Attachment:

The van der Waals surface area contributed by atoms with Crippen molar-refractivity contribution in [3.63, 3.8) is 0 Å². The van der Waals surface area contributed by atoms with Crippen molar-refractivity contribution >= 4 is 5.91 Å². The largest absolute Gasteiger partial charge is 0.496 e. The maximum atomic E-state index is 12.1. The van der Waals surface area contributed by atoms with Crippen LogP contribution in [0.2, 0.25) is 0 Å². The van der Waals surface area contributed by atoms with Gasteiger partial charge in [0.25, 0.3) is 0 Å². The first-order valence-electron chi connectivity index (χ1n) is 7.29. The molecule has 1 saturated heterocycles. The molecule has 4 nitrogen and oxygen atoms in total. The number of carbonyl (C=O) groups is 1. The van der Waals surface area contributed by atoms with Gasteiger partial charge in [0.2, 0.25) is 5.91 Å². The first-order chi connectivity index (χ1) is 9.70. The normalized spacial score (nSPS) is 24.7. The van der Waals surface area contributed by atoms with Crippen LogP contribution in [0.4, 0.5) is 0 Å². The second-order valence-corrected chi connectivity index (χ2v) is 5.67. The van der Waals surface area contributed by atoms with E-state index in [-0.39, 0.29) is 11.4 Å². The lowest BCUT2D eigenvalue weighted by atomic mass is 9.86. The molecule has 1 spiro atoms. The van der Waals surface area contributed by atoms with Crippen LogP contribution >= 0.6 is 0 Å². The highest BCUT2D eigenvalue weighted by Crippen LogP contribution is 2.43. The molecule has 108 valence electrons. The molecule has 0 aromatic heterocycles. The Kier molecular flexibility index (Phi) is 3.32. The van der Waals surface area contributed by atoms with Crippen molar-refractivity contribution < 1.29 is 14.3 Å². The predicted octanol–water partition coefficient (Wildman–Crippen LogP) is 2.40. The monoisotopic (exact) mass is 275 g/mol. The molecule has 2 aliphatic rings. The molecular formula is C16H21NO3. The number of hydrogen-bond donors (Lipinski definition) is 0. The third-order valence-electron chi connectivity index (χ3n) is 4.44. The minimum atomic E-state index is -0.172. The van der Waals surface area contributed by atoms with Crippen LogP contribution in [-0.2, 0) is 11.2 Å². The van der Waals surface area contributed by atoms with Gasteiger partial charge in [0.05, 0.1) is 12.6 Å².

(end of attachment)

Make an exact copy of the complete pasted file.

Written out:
The van der Waals surface area contributed by atoms with Crippen molar-refractivity contribution in [3.63, 3.8) is 0 Å². The van der Waals surface area contributed by atoms with Crippen molar-refractivity contribution >= 4 is 5.91 Å². The largest absolute Gasteiger partial charge is 0.496 e. The maximum atomic E-state index is 12.1. The van der Waals surface area contributed by atoms with Crippen LogP contribution in [0.2, 0.25) is 0 Å². The van der Waals surface area contributed by atoms with Gasteiger partial charge in [0.25, 0.3) is 0 Å². The first-order valence-electron chi connectivity index (χ1n) is 7.29. The molecule has 1 saturated heterocycles. The molecule has 4 nitrogen and oxygen atoms in total. The number of carbonyl (C=O) groups is 1. The van der Waals surface area contributed by atoms with Gasteiger partial charge in [0.2, 0.25) is 5.91 Å². The first-order chi connectivity index (χ1) is 9.70. The normalized spacial score (nSPS) is 24.7. The van der Waals surface area contributed by atoms with Crippen LogP contribution in [0.4, 0.5) is 0 Å². The second-order valence-corrected chi connectivity index (χ2v) is 5.67. The van der Waals surface area contributed by atoms with E-state index in [-0.39, 0.29) is 11.4 Å². The lowest BCUT2D eigenvalue weighted by atomic mass is 9.86. The molecule has 1 spiro atoms. The van der Waals surface area contributed by atoms with Crippen LogP contribution >= 0.6 is 0 Å². The highest BCUT2D eigenvalue weighted by Crippen LogP contribution is 2.43. The molecule has 108 valence electrons. The molecule has 0 aromatic heterocycles. The Kier molecular flexibility index (Phi) is 3.32. The van der Waals surface area contributed by atoms with Crippen molar-refractivity contribution < 1.29 is 14.3 Å². The predicted octanol–water partition coefficient (Wildman–Crippen LogP) is 2.40. The monoisotopic (exact) mass is 275 g/mol. The molecule has 2 aliphatic rings. The molecular formula is C16H21NO3. The number of hydrogen-bond donors (Lipinski definition) is 0. The third-order valence-electron chi connectivity index (χ3n) is 4.44. The minimum atomic E-state index is -0.172. The van der Waals surface area contributed by atoms with Crippen LogP contribution in [-0.2, 0) is 11.2 Å². The van der Waals surface area contributed by atoms with Gasteiger partial charge in [0.05, 0.1) is 12.6 Å².